# Ratios

A ratio compares two amounts. You can use ratios to compare numbers in different ways. For
instance, you can compare part of a group to the whole collection:
"Four out of five kids like math!"

Or, you can compare part of a group to another part:
"For every four kids that like math, one more kid doesn't."

A **ratio** is the relationship between two numbers or values.

## Writing Ratios in Simplest Terms

When the numbers in a ratio are large, it can be difficult to see the relation between them. It
often helps to reduce a ratio to its simplest terms.

To write a ratio in simplest terms, divide both parts by their **greatest common factor** (GCF).

Reducing a ratio to simplest terms does not change the relationship between the numbers.
Suppose a ratio of chocolate donuts to maple bars is 6:4. Notice there are three chocolate
donuts for every two maple bars. We can reduce the ratio 6:4 to 3:2.

Reducing a ratio is very much like reducing a fraction.

## Common Mistakes With Ratios

Ã˜Warning: A common mistake with ratios is in choosing the term for the â€˜totalâ€™. Read the
problem carefully! Does it ask to compare a number to the **total** amount, or to the
**remaining**
amount?

## Tying Them All Together

Ratios and fractions are interchangeable, and they can also be written as a decimal or a percent.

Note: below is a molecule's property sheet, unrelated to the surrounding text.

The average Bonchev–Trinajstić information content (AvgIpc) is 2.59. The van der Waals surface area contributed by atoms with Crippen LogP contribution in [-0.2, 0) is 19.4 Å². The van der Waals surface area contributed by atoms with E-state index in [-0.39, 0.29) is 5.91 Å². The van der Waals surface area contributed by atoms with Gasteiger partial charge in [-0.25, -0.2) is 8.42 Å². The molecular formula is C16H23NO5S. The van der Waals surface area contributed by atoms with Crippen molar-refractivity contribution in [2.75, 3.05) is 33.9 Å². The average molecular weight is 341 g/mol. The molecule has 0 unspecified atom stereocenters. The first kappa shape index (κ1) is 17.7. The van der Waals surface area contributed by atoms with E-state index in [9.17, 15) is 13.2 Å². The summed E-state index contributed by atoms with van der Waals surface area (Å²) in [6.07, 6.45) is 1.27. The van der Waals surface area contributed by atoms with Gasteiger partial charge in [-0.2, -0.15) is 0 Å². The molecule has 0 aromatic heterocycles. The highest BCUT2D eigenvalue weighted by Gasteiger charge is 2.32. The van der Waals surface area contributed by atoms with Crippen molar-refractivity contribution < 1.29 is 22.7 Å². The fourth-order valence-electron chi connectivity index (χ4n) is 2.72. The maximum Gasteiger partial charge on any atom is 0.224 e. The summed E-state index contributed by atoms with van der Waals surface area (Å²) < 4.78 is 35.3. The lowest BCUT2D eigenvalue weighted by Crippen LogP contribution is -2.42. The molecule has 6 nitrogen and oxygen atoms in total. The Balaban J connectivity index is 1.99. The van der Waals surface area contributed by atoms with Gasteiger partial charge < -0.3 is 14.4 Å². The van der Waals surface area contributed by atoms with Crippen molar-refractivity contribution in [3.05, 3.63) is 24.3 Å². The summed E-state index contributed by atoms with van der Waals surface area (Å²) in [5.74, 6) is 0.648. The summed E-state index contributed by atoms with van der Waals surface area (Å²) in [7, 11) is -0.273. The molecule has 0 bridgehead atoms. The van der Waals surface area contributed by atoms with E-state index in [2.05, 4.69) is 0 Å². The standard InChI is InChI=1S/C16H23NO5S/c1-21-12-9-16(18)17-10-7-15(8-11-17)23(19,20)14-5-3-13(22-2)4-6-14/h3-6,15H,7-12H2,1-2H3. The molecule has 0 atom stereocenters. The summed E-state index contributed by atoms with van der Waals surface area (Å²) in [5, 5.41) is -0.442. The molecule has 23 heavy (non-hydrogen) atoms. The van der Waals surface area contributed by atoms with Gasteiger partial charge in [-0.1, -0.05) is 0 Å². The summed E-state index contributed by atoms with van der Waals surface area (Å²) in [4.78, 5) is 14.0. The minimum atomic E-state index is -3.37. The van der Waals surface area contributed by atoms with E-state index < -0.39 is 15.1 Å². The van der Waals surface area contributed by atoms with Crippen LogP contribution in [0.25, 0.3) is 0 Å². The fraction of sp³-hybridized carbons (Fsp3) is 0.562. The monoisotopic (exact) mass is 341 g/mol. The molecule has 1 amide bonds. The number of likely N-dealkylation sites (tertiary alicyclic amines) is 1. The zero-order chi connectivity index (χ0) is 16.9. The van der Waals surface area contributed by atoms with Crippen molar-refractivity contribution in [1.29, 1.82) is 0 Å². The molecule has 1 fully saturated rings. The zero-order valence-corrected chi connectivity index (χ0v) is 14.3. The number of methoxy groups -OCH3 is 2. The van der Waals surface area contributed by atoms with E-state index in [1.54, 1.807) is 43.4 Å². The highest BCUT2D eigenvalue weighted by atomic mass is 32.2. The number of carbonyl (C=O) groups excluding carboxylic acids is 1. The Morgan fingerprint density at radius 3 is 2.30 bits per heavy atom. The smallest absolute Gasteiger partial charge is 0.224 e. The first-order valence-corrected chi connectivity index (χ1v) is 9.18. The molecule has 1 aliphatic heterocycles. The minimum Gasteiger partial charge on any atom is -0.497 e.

Percent |
Decimal |
Fraction |
Ratio |

6% |
0.06 |
6/100 |
0.06 : 1
or 3 : 50 |

## Identifying Equal Ratios

Since a ratio is just another fraction, multiplying or dividing both terms by the same number does
not change the ratio.

**Example: **

Are the ratios
and
equal?

**Solution 1: Equivalent Fractions **

common denominator =
12

So re-write the fractions using the common denominator:

ratios are not equal

**Solution 2: Cross Product Test
**

Another way to compare ratios or fractions is to use the cross product test:
This is usually the easiest way to compare fractions at a glance.

Multiply the numerator of one fraction by the denominator of the other. Do this
for both fractions, and write the answers. If the two products are equal, then
the fractions are equal.

ratios are not equal

Hereâ€™s another neat thing about the cross product test. It can easily tell you
which fraction is larger! Just write the product above its numerator. Then
compare the numbers in the same order you wrote them. For example:

the right hand ratio is larger

**Solution 3: Decimal Comparison **

Another way to compare ratios is to grab your calculator, and compute the
decimal number.

10/15 = 0.6666666666667

12/16 = 0.75 ratios are not equal